u/Marcus_Petronius · 3 pointsr/financialindependence

I break out with acne every time I drink a whey shake, so I switched to plant-based protein powders a few years ago. I tried a few hemp powders and they tasted awful. I found a powder I really like from the Orgain brand. It's comparable in taste and texture to some of the whey powders I used to drink. They sell it at Costco in Southern California on sale at $24 for 2.74 lbs, which I stock up on, otherwise it's $30 normally. You can also get it off Amazon.

Note: Do not get Vanilla bean, it tastes awful.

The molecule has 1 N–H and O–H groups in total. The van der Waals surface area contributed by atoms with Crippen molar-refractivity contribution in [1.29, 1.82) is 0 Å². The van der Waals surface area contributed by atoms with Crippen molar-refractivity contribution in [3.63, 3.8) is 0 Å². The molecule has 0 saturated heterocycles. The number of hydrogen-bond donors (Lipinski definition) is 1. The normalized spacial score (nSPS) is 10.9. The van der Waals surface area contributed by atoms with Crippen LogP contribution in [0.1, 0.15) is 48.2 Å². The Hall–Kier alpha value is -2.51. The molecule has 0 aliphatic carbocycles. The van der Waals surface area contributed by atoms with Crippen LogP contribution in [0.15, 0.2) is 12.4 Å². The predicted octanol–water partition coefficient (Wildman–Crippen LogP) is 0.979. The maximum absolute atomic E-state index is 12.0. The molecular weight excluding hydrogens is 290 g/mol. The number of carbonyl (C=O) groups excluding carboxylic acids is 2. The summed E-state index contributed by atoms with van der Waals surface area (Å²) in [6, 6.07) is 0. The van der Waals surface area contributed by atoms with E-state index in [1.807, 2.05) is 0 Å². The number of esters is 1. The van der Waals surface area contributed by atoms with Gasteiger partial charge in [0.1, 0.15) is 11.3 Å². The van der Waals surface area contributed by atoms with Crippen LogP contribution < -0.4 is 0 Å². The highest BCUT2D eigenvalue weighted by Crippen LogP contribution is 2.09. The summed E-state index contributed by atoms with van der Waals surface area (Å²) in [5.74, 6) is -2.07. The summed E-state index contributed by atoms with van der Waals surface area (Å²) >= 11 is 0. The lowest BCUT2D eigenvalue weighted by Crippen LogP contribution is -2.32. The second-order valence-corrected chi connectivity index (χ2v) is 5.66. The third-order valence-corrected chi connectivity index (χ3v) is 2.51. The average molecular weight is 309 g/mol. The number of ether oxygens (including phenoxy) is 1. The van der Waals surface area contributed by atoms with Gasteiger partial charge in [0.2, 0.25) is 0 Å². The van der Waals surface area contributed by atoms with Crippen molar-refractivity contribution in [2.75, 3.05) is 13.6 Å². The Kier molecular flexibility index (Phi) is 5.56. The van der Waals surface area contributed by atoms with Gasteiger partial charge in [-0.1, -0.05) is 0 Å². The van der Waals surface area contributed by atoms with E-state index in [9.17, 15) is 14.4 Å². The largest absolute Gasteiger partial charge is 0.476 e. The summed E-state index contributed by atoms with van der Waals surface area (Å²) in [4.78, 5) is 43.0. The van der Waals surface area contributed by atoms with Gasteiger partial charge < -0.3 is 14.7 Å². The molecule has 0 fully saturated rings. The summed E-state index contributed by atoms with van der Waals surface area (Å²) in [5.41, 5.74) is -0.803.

Costco link

Amazon link

u/ceeface · 3 pointsr/stilltrying

I've tried pretty much every vegan protein powder out there, and my top favorites are Garden of Life Greens & Protein and Orgain Organic Protein-- both in chocolate. I've tried Aloha recently and was not thrilled with the flavor or texture at all, so I'd skip that brand. Vega is okay but is more expensive than the rest and is not organic, so I just crossed it out on my list.

If you need to add more protein and require a vegetarian option, I'd just suggest quinoa, beans, legumes, eggs, and nuts. I've been a vegetarian for more than half of my life, and those have always been my go-to's. But if having issues eating in general is hard, just do a double serving of protein powder a day (in a green smoothie for extra calories/nutrition) to meet those goals.

u/PanchoOfDeath · 3 pointsr/vegan

Super good and cheap. Plus prime shipping. 👌🏿👌🏿👌🏿👌🏿